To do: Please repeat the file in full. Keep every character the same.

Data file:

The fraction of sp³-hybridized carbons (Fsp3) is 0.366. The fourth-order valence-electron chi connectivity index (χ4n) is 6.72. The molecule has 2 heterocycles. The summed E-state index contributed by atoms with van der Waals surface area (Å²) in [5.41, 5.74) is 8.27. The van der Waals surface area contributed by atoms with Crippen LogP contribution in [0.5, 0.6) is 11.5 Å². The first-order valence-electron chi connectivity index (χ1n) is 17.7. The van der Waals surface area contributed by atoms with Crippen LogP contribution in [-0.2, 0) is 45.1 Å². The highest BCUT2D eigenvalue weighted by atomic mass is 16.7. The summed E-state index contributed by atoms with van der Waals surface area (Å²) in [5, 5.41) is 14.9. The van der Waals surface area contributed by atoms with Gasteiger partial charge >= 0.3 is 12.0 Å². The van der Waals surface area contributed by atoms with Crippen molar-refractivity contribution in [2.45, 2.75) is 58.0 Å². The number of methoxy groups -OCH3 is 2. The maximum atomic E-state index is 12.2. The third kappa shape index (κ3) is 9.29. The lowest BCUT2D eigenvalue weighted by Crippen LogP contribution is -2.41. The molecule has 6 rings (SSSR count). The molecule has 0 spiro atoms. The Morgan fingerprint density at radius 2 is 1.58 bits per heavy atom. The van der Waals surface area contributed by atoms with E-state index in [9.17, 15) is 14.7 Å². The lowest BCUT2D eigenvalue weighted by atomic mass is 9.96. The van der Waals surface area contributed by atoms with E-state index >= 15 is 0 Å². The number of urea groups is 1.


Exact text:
The fraction of sp³-hybridized carbons (Fsp3) is 0.366. The fourth-order valence-electron chi connectivity index (χ4n) is 6.72. The molecule has 2 heterocycles. The summed E-state index contributed by atoms with van der Waals surface area (Å²) in [5.41, 5.74) is 8.27. The van der Waals surface area contributed by atoms with Crippen LogP contribution in [0.5, 0.6) is 11.5 Å². The first-order valence-electron chi connectivity index (χ1n) is 17.7. The van der Waals surface area contributed by atoms with Crippen LogP contribution in [-0.2, 0) is 45.1 Å². The highest BCUT2D eigenvalue weighted by atomic mass is 16.7. The summed E-state index contributed by atoms with van der Waals surface area (Å²) in [5, 5.41) is 14.9. The van der Waals surface area contributed by atoms with Gasteiger partial charge >= 0.3 is 12.0 Å². The van der Waals surface area contributed by atoms with Crippen molar-refractivity contribution in [2.45, 2.75) is 58.0 Å². The number of methoxy groups -OCH3 is 2. The maximum atomic E-state index is 12.2. The third kappa shape index (κ3) is 9.29. The lowest BCUT2D eigenvalue weighted by Crippen LogP contribution is -2.41. The molecule has 6 rings (SSSR count). The molecule has 0 spiro atoms. The Morgan fingerprint density at radius 2 is 1.58 bits per heavy atom. The van der Waals surface area contributed by atoms with E-state index in [9.17, 15) is 14.7 Å². The lowest BCUT2D eigenvalue weighted by atomic mass is 9.96. The van der Waals surface area contributed by atoms with E-state index >= 15 is 0 Å². The number of urea groups is 1.